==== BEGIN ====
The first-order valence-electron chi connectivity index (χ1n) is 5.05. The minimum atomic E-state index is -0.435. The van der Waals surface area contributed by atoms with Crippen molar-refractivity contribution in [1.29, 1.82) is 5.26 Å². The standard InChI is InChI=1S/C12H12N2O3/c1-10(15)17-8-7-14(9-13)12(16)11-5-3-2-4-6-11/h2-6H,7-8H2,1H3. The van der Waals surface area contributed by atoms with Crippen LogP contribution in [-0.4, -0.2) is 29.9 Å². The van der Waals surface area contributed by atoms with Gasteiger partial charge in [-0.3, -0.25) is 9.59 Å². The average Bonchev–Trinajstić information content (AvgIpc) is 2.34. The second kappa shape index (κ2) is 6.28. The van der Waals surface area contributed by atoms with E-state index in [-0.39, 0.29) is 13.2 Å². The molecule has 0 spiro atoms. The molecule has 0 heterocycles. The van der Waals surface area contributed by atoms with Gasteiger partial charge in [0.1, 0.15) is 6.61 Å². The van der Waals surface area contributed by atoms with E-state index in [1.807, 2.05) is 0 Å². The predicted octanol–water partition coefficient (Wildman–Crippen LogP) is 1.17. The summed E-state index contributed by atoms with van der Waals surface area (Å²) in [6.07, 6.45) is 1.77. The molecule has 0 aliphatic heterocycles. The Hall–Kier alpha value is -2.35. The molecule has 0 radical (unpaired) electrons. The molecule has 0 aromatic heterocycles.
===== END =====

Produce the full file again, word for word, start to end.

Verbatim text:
The first-order valence-electron chi connectivity index (χ1n) is 5.05. The minimum atomic E-state index is -0.435. The van der Waals surface area contributed by atoms with Crippen molar-refractivity contribution in [1.29, 1.82) is 5.26 Å². The standard InChI is InChI=1S/C12H12N2O3/c1-10(15)17-8-7-14(9-13)12(16)11-5-3-2-4-6-11/h2-6H,7-8H2,1H3. The van der Waals surface area contributed by atoms with Crippen LogP contribution in [-0.4, -0.2) is 29.9 Å². The van der Waals surface area contributed by atoms with Gasteiger partial charge in [-0.3, -0.25) is 9.59 Å². The average Bonchev–Trinajstić information content (AvgIpc) is 2.34. The second kappa shape index (κ2) is 6.28. The van der Waals surface area contributed by atoms with E-state index in [-0.39, 0.29) is 13.2 Å². The molecule has 0 spiro atoms. The molecule has 0 heterocycles. The van der Waals surface area contributed by atoms with Gasteiger partial charge in [0.1, 0.15) is 6.61 Å². The van der Waals surface area contributed by atoms with E-state index in [1.807, 2.05) is 0 Å². The predicted octanol–water partition coefficient (Wildman–Crippen LogP) is 1.17. The summed E-state index contributed by atoms with van der Waals surface area (Å²) in [6.07, 6.45) is 1.77. The molecule has 0 aliphatic heterocycles. The Hall–Kier alpha value is -2.35. The molecule has 0 radical (unpaired) electrons. The molecule has 0 aromatic heterocycles.